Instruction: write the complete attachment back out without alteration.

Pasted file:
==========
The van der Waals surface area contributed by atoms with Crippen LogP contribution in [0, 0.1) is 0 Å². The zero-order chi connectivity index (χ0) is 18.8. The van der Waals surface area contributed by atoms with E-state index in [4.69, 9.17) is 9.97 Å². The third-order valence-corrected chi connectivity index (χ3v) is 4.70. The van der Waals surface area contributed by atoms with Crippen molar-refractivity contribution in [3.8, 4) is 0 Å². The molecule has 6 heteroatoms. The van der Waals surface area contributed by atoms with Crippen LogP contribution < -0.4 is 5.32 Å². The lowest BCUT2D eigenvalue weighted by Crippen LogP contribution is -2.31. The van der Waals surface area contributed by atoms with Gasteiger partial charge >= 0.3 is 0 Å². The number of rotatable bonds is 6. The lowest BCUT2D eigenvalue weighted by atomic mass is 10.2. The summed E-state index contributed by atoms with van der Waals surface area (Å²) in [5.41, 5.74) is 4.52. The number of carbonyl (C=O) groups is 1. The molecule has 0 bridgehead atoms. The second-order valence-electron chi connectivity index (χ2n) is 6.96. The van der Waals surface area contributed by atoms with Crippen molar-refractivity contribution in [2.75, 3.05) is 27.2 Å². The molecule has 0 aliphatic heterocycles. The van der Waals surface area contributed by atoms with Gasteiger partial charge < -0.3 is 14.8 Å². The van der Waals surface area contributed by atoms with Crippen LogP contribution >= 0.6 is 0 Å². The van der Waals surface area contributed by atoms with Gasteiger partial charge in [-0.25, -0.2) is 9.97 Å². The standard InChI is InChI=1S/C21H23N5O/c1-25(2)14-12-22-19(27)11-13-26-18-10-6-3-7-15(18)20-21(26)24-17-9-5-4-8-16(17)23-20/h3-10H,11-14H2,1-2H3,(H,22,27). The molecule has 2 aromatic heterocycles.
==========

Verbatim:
The van der Waals surface area contributed by atoms with Crippen LogP contribution in [0, 0.1) is 0 Å². The zero-order chi connectivity index (χ0) is 18.8. The van der Waals surface area contributed by atoms with E-state index in [4.69, 9.17) is 9.97 Å². The third-order valence-corrected chi connectivity index (χ3v) is 4.70. The van der Waals surface area contributed by atoms with Crippen molar-refractivity contribution in [3.8, 4) is 0 Å². The molecule has 6 heteroatoms. The van der Waals surface area contributed by atoms with Crippen LogP contribution < -0.4 is 5.32 Å². The lowest BCUT2D eigenvalue weighted by Crippen LogP contribution is -2.31. The van der Waals surface area contributed by atoms with Gasteiger partial charge >= 0.3 is 0 Å². The number of rotatable bonds is 6. The lowest BCUT2D eigenvalue weighted by atomic mass is 10.2. The summed E-state index contributed by atoms with van der Waals surface area (Å²) in [5.41, 5.74) is 4.52. The number of carbonyl (C=O) groups is 1. The molecule has 0 bridgehead atoms. The second-order valence-electron chi connectivity index (χ2n) is 6.96. The van der Waals surface area contributed by atoms with Crippen molar-refractivity contribution in [2.75, 3.05) is 27.2 Å². The molecule has 0 aliphatic heterocycles. The van der Waals surface area contributed by atoms with Gasteiger partial charge < -0.3 is 14.8 Å². The van der Waals surface area contributed by atoms with Crippen LogP contribution >= 0.6 is 0 Å². The van der Waals surface area contributed by atoms with Gasteiger partial charge in [-0.25, -0.2) is 9.97 Å². The standard InChI is InChI=1S/C21H23N5O/c1-25(2)14-12-22-19(27)11-13-26-18-10-6-3-7-15(18)20-21(26)24-17-9-5-4-8-16(17)23-20/h3-10H,11-14H2,1-2H3,(H,22,27). The molecule has 2 aromatic heterocycles.